CHAPTER VII DELEGATION OF POWERS •
Justiciable vs. Political Questions •
Art. VIII, Sec. 1 broadens the concept of judicial power. It has the duty “to determine whether or not there has been a grave abuse of discretion amounting to lack or excess of jurisdiction on the part of any branch or instrumentality of the Government.” There is grave abuse of discretion: o When an act done is contrary to the Constitution, the law, or jurisprudence, or o It is executed whimsically, capriciously, arbitrarily, out of malice, ill will or personal bias (Infotech vs. COMELEC) The broadened concept of judicial power is not meant to do away with the political questions doctrine itself. The concept must sometimes yield to separation of powers, to the doctrine on ‘political questions’ or to the ‘enrolled bill’ rule.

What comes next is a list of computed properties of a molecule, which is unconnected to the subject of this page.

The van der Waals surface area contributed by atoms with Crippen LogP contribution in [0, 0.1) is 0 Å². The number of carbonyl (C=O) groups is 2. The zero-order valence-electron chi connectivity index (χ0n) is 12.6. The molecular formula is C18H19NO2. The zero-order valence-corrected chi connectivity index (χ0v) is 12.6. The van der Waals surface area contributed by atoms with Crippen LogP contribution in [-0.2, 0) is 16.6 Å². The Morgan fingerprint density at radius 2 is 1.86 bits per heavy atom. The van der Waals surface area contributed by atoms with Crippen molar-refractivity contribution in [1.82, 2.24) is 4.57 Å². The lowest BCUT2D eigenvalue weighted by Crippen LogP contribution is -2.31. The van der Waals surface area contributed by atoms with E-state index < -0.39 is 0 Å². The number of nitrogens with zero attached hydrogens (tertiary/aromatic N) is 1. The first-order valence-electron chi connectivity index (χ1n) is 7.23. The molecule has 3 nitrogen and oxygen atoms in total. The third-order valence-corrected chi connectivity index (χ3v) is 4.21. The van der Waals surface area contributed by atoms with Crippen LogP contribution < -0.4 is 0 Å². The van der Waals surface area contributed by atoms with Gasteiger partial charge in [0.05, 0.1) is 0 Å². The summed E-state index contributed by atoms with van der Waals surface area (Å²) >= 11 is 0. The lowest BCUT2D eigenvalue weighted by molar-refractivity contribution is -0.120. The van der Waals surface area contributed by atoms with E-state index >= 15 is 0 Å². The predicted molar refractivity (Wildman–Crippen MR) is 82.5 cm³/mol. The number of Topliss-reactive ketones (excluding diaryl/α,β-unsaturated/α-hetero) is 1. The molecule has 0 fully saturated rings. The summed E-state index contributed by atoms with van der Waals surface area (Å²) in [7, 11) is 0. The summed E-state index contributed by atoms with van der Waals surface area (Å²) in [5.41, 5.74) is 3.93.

Justiciable questions.—A purely justiciable question implies a given right, legally demandable and enforceable, an act or omission violative of such right, and a remedy granted and sanctioned by law, for said breach of right (Casibang vs. Aquino). Political questions.—It connotes what it means in ordinary parlance, namely, a question of policy. It is concerned with issues dependent upon the wisdom, not legality, of a particular measure.
Potestas delegata non delegari potest.—What has been delegated cannot be delegated further. The delegation of legislative power has become the rule and its nondelegation the exception.
Permissible Delegation 1. Delegation of tariff powers to the President. 2. Delegation of emergency powers to the President. 3. Delegation to the people at large. 4. Delegation to local governments. 5. Delegation to administrative bodies. Tariff Powers
Political Questions Under the New Constitution
Art. VI, Sec. 28(2)
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The legislative process is much too cumbersome for the speedy solution of some economic problems, especially those relating to foreign trade.
Emergency Powers •